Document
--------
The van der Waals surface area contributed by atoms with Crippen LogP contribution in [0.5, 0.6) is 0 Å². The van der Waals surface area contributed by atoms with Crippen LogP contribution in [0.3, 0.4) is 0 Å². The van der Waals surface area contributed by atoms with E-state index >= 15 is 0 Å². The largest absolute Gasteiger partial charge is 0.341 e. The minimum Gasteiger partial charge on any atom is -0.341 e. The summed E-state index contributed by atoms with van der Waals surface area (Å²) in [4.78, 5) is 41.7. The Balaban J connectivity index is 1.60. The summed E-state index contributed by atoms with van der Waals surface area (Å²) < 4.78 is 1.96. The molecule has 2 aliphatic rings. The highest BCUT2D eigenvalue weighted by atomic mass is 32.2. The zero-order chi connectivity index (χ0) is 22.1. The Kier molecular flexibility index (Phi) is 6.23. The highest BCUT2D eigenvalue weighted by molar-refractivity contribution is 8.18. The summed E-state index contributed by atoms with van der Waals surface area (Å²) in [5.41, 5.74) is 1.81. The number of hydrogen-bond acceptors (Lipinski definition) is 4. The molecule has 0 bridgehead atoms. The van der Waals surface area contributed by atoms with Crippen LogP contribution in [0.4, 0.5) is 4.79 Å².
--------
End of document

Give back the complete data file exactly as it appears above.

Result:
The van der Waals surface area contributed by atoms with Crippen LogP contribution in [0.5, 0.6) is 0 Å². The van der Waals surface area contributed by atoms with Crippen LogP contribution in [0.3, 0.4) is 0 Å². The van der Waals surface area contributed by atoms with E-state index >= 15 is 0 Å². The largest absolute Gasteiger partial charge is 0.341 e. The minimum Gasteiger partial charge on any atom is -0.341 e. The summed E-state index contributed by atoms with van der Waals surface area (Å²) in [4.78, 5) is 41.7. The Balaban J connectivity index is 1.60. The summed E-state index contributed by atoms with van der Waals surface area (Å²) < 4.78 is 1.96. The molecule has 2 aliphatic rings. The highest BCUT2D eigenvalue weighted by atomic mass is 32.2. The zero-order chi connectivity index (χ0) is 22.1. The Kier molecular flexibility index (Phi) is 6.23. The highest BCUT2D eigenvalue weighted by molar-refractivity contribution is 8.18. The summed E-state index contributed by atoms with van der Waals surface area (Å²) in [5.41, 5.74) is 1.81. The number of hydrogen-bond acceptors (Lipinski definition) is 4. The molecule has 0 bridgehead atoms. The van der Waals surface area contributed by atoms with Crippen LogP contribution in [0.4, 0.5) is 4.79 Å².